A new public service campaign is aimed at recruiting high performing college students to become classroom teachers.
The campaign was created by the Department of Education along with the Advertising Council, Microsoft, State Farm Insurance, Teach for America, the nation’s two largest teachers’ unions and several other educational groups.
The New York Times article explains:
According to the Department of Education, as many as one million teachers could retire in the next four to six years. Hoping to attract young, high-achieving college graduates — particularly in science, math and engineering — the campaign, called Teach, uses video spots and radio announcements that portray teaching as creative, invigorating and meaningful, and as compelling a career as medicine, acting or engineering.
The article goes on to quote US Education Secretary Arne Duncan:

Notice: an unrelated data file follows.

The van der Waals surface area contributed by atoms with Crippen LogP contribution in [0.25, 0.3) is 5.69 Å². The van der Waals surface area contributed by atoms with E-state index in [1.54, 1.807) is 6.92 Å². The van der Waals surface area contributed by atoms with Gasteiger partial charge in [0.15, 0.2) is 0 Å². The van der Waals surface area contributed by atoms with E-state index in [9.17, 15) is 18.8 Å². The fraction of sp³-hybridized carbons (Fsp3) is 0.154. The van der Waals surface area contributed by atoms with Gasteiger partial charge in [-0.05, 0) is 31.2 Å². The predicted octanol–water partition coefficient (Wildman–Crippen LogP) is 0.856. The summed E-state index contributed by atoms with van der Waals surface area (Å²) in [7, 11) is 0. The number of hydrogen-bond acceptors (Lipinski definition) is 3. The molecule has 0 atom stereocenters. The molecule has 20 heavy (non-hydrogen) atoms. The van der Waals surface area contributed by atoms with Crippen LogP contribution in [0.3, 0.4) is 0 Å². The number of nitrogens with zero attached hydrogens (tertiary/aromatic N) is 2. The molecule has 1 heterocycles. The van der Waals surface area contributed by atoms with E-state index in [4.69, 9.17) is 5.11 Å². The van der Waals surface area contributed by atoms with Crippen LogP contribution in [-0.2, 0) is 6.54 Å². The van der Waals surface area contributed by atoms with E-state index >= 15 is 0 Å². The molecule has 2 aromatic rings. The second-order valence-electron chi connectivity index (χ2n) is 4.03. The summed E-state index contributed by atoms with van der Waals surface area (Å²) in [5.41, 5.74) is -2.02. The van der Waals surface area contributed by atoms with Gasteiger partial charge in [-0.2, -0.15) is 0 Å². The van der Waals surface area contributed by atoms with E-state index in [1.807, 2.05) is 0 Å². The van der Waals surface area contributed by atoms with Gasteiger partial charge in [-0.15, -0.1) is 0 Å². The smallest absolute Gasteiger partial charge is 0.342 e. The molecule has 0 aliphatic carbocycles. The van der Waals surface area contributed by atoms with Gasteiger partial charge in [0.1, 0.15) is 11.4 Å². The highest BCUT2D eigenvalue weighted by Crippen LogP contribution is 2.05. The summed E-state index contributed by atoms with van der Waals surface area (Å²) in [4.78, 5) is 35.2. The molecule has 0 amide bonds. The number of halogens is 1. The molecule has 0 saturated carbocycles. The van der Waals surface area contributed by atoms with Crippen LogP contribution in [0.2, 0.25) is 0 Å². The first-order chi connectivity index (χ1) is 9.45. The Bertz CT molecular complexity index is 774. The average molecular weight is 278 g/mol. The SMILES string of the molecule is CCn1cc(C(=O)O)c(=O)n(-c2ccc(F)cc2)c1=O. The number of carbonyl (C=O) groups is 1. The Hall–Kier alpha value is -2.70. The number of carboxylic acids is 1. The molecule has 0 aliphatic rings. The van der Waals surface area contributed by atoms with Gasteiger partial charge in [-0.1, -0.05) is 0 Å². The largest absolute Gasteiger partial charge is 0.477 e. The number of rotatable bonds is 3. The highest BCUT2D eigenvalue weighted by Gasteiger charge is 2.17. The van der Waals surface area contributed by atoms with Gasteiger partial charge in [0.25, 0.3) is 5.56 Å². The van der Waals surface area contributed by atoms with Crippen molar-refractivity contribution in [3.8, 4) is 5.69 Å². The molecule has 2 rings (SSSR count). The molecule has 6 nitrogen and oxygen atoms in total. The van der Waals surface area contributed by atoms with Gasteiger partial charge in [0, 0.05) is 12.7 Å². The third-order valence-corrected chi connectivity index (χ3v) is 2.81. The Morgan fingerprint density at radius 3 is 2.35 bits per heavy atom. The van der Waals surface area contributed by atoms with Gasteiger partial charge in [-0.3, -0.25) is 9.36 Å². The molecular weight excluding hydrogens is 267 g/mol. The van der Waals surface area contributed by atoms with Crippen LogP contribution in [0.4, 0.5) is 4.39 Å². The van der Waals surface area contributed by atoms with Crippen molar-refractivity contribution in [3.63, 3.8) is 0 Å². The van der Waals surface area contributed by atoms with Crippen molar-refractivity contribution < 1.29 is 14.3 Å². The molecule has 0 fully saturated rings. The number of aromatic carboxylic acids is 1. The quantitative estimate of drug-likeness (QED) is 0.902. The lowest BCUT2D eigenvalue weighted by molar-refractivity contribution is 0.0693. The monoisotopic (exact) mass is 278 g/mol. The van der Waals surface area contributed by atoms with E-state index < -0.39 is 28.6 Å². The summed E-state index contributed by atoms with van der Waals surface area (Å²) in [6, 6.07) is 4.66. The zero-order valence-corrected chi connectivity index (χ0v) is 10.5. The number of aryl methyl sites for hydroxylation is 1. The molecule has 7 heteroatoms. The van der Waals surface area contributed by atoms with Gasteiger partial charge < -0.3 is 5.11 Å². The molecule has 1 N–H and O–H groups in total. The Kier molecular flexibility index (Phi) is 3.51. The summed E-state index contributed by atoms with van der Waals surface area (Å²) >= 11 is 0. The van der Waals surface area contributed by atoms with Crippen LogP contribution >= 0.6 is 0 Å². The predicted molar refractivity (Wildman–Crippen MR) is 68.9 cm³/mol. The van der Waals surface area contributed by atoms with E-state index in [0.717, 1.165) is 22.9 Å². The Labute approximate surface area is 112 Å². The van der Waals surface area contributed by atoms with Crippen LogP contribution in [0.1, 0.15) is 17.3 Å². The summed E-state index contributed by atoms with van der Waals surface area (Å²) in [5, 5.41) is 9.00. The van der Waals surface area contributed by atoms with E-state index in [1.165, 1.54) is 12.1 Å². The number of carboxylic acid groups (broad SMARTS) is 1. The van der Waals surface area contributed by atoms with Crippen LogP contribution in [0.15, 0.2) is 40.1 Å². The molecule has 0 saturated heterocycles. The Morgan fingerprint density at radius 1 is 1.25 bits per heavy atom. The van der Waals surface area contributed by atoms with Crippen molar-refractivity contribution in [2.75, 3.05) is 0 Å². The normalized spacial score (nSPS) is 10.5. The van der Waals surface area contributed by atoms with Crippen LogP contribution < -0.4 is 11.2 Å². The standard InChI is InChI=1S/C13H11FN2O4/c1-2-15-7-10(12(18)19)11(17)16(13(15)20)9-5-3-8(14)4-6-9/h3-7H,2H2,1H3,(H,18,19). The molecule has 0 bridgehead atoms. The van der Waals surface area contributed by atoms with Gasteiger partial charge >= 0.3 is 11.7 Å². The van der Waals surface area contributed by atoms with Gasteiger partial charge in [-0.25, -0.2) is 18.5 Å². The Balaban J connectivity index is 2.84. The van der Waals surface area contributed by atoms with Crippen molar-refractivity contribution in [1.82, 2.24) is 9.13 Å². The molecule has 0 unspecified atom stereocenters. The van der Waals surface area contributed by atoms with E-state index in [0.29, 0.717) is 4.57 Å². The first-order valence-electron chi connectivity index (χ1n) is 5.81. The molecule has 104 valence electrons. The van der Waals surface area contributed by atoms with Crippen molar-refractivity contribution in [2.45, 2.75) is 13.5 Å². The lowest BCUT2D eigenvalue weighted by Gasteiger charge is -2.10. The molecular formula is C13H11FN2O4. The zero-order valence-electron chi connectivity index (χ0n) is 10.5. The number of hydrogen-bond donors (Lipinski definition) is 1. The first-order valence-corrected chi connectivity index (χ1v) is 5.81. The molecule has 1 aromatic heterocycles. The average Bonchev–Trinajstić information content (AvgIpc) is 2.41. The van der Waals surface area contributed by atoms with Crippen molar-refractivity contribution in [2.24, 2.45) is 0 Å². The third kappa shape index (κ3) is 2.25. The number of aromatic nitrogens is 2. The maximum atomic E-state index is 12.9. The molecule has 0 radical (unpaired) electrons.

In addition to recruiting more candidates with science and math backgrounds, Mr. Duncan said, the nation’s public schools need to attract more Hispanics and blacks, particularly men, to teaching. Citing the model of several countries where students regularly score high on standardized tests, Mr. Duncan said that they pull their teaching corps from the top tenth to top third of college graduates. He said he wanted to persuade “very, very high caliber college graduates to come and work in our nation’s schools.”